The Hollywood studios' underdog fight with China to recover tens of millions in box-office receipts may have a ray of hope — China Film Group wants to go public soon, but will have a hard time getting foreign investment with a mass of unpaid bills on the books, TheWrap has learned.
China wants U.S. distributors to shoulder a new 2 percent luxury tax on the studios' cut of mainland ticket sales, which Hollywood says violates its 2012 trade agreement with the country. The dispute is holding up payments going back to last year — and totaling in the tens of millions.
The Motion Picture Association of America has deployed negotiators who are working toward a resolution, two individuals with knowledge of the talks have told TheWrap. But one media executive with ties to China cautioned that the two sides remain very far apart.
Studios are threatening to turn to the Office of the U.S. Trade Representative if a resolution is not reached. And it was reported Tuesday that China's State Council may get involved — though analysts say that since China Film Group carries the imprimatur of the government, any state council role would be merely cosmetic.
"It may just be to create the perception that there's really a negotiation going on," Brad Cohen, a partner at Venable who has worked on legal issues related to China, told TheWrap.
Hollywood hailed a major trade victory last year when China granted studios a healthier cut of ticket sales — up from the mid-teens to 25 percent — but Chinese officials have since insisted that the 2 percent tax, which was not part of the agreement, be taken out of their final checks.
To fight it, the studios used what little leverage they had, refusing to cash checks from China Film Group that had taxes withheld. That stall tactic may be paying off — because as it turns out, China Film Group can't wait around to make good on those debts.
China Film Group plans an IPO on the Chinese stock exchange in the next six months, which could motivate it to make a deal more favorable to the studios, one foreign film executive tells TheWrap. That's because China Film Group can't afford to have months of unpaid bills to its major partners if it wants foreign investors to buy in, the individual said.
In January, China Film Group was added to a list of IPO applicants for reviews by the China Securities Regulatory Commission, according to CNBC.
Cohen said what's going on with the studios is symptomatic of the cost of doing business in China across various industries.
"China got forced into opening markets a bit more than they would have liked and increasing the rental rates is their way of getting it back to where it was before," Cohen added. "It's a great market, but the truth is that they win pretty much all the time and you have got to find out a way that works for you where they win and you still make money."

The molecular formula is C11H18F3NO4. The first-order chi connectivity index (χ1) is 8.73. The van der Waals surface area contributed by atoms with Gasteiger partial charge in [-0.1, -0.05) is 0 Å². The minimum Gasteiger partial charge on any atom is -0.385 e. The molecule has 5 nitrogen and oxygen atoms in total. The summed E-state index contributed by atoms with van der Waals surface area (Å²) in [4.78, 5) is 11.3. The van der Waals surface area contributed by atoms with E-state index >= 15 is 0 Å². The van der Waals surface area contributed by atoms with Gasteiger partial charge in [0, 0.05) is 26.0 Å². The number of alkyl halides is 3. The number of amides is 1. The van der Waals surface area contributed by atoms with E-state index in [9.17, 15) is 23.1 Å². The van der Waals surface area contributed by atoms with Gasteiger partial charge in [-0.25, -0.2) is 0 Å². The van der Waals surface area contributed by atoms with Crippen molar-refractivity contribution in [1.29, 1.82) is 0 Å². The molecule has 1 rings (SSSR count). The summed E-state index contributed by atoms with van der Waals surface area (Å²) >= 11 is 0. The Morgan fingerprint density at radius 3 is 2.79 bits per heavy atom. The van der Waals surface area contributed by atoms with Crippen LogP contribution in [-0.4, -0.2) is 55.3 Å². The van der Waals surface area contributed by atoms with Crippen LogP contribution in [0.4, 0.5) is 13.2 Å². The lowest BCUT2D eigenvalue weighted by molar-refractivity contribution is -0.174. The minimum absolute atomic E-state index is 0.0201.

Another factor working in Hollywood's favor: China's need to save face. The republic's reputation in the world of finance is at stake here, said Lindsay Connor, co-chair of Manatt, Phelps & Phillips entertainment and media practice.
"The leverage on the studio side — or the American side — is the potential long-term benefits to China of being recognized as a fair trading partner that honors the deals it makes," he said.
Not that China doesn't have its own set of aces that make negotiations difficult.
Chief among them is its burgeoning population of moviegoers. Last year, the country surpassed Japan to become the second biggest market for movies in the world. It contributed $2.7 billion in box-office revenue in 2012 alone — a 36 percent jump from the previous year.
Studios desperate to replace falling revenue from DVD and home entertainment are increasingly looking to China and other emerging markets to boost their bottom lines. But the republic is not as desperate for American movies as it was a year ago.
The country's box office rose 36.2 percent to roughly $1.7 billion during the first half of the year, with Chinese films responsible for more than 60 percent of those receipts. At the same time last year, Chinese movies accounted for just 10 percent of the country's market share.
"What are you going to do, boycott the biggest economy in the world?" the media executive asked. "That’s a death sentence. If a company said it wasn't interested in exploiting China, its stock would tank."
The media executive theorized that investors' ardor for China will force studios to accept at least part of the tax on box office receipts.
For his part, Connor acknowledged that China has one critical advantage.
"Holding the money always gives you leverage," Connor said.